Reviewed for Wit and Sin
When a top secret mission goes wrong in Russia and more than half of SEAL Team Nine is killed, the survivors are ordered to scatter and go dark. Only not everyone is willing to let them stay off the grid. Reporter Brittany Blake can smell a government cover up a mile away and since this one involves her missing – possibly dead – brother, she’s not about to let it rest until she discovers the truth.
John Donovan hates being stuck in Finland, doing nothing, while he waits for orders from his lieutenant commander. And while he would like to pretend otherwise, John also can’t move past the death of his best friend and teammate, Brandon Blake. When he’s ordered to shut Brittany up – for her safety as well as the rest of his surviving teammates – it throws him for a loop. Years ago, Brandon made it clear Brittany was off-limits. But with the adrenaline rush of danger and the pull neither John nor Brittany can deny, it’s clear that some promises are meant to be broken…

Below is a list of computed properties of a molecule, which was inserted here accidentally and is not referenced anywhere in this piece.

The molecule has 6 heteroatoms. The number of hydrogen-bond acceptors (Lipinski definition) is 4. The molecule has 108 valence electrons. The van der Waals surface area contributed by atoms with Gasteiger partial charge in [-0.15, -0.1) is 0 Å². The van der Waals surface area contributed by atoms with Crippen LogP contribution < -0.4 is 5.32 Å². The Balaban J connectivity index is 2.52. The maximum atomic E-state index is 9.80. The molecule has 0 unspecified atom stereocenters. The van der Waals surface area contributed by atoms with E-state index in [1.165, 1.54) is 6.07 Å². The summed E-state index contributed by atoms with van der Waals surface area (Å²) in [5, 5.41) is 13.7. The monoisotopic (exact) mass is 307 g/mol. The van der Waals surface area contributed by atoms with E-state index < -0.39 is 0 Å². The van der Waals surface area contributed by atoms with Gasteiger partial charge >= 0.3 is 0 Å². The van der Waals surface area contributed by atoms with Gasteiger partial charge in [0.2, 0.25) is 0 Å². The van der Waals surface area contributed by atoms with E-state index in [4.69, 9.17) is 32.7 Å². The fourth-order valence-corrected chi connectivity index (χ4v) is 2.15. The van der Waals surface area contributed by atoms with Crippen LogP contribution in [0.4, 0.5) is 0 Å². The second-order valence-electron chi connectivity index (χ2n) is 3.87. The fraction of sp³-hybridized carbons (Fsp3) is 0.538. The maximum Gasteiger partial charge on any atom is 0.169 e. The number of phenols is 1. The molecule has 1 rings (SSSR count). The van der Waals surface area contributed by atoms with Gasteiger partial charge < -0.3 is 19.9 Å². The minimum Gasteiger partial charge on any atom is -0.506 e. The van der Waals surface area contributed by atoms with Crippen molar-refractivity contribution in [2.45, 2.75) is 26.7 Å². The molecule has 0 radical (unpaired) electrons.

I really struggled with rating Off the Grid. On the one hand, Monica McCarty’s writing is engaging, drawing me into the book and keeping the story moving at a quick clip. The action is cinematic and the overarching series question of who betrayed SEAL Team Nine and why was interesting. That being said, I struggled with the characters which kept me from liking this book as much as I wanted to.
Brittany Blake gave me flashbacks to Lois Lane (always a good thing). She’s a reporter with a sharp mind and dogged determination to get her story. She has been wronged more than once by a government cover up and her brother is one of the missing SEALs, so I did understand why she was so determined to find out what happened to the group of men she dubbed “The Lost Platoon.” That being said, Brittany’s strengths were also her weaknesses. She can get tunnel vision, which is frustrating when she doesn’t seem to fully understand – or more importantly care – that she’s putting other lives in danger besides her own. One of those lives belongs to John Donovan, the man who broke her heart five years ago. John is known for his laid-back ways, but he’s mostly intense and frustrated in this book. He definitely has reason to be, but at times it felt like his personality had melted away and we were left with a generic military hero, which was a pity. John and Brittany do have chemistry, but their romance paled in comparison to the sexual tension between two supporting characters. Added to that, Brittany and John suffer from the same problem that a lot of characters in this book do: a lack of honest communication. It’s a common enough plot device, but it’s one that I find a bit frustrating, so people who aren’t bothered by this may like their romance more than I did.